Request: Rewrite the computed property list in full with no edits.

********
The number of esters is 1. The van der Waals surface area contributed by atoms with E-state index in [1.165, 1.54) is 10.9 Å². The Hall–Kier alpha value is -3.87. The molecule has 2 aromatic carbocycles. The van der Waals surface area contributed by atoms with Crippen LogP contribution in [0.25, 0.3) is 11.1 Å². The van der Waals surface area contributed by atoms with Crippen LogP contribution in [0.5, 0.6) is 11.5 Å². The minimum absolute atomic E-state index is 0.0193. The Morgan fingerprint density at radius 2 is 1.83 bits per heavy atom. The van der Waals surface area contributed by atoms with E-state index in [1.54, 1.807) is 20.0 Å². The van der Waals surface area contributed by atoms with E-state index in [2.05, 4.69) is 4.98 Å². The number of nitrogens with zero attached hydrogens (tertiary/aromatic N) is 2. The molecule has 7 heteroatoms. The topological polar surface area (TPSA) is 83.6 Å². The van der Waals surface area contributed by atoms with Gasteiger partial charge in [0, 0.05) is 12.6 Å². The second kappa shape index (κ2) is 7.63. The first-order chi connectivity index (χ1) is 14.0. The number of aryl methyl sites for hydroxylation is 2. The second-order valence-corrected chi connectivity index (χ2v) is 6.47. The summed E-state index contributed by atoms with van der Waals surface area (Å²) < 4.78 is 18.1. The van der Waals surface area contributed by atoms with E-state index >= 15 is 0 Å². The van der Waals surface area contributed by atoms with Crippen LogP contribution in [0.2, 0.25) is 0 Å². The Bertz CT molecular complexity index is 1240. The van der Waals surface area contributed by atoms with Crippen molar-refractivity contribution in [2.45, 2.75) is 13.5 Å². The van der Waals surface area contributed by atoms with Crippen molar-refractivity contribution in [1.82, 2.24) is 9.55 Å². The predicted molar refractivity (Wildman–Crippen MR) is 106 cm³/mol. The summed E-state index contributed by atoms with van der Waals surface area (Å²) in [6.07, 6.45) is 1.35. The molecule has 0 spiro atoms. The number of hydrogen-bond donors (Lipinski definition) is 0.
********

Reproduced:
The number of esters is 1. The van der Waals surface area contributed by atoms with E-state index in [1.165, 1.54) is 10.9 Å². The Hall–Kier alpha value is -3.87. The molecule has 2 aromatic carbocycles. The van der Waals surface area contributed by atoms with Crippen LogP contribution in [0.25, 0.3) is 11.1 Å². The van der Waals surface area contributed by atoms with Crippen LogP contribution in [0.5, 0.6) is 11.5 Å². The minimum absolute atomic E-state index is 0.0193. The Morgan fingerprint density at radius 2 is 1.83 bits per heavy atom. The van der Waals surface area contributed by atoms with E-state index in [1.54, 1.807) is 20.0 Å². The van der Waals surface area contributed by atoms with E-state index in [2.05, 4.69) is 4.98 Å². The number of nitrogens with zero attached hydrogens (tertiary/aromatic N) is 2. The molecule has 7 heteroatoms. The topological polar surface area (TPSA) is 83.6 Å². The van der Waals surface area contributed by atoms with Gasteiger partial charge in [0, 0.05) is 12.6 Å². The second kappa shape index (κ2) is 7.63. The first-order chi connectivity index (χ1) is 14.0. The number of aryl methyl sites for hydroxylation is 2. The second-order valence-corrected chi connectivity index (χ2v) is 6.47. The summed E-state index contributed by atoms with van der Waals surface area (Å²) < 4.78 is 18.1. The van der Waals surface area contributed by atoms with E-state index >= 15 is 0 Å². The van der Waals surface area contributed by atoms with Crippen LogP contribution in [0.2, 0.25) is 0 Å². The Bertz CT molecular complexity index is 1240. The van der Waals surface area contributed by atoms with Crippen molar-refractivity contribution in [2.45, 2.75) is 13.5 Å². The van der Waals surface area contributed by atoms with Crippen molar-refractivity contribution in [1.82, 2.24) is 9.55 Å². The predicted molar refractivity (Wildman–Crippen MR) is 106 cm³/mol. The summed E-state index contributed by atoms with van der Waals surface area (Å²) in [6.07, 6.45) is 1.35. The molecule has 0 spiro atoms. The number of hydrogen-bond donors (Lipinski definition) is 0.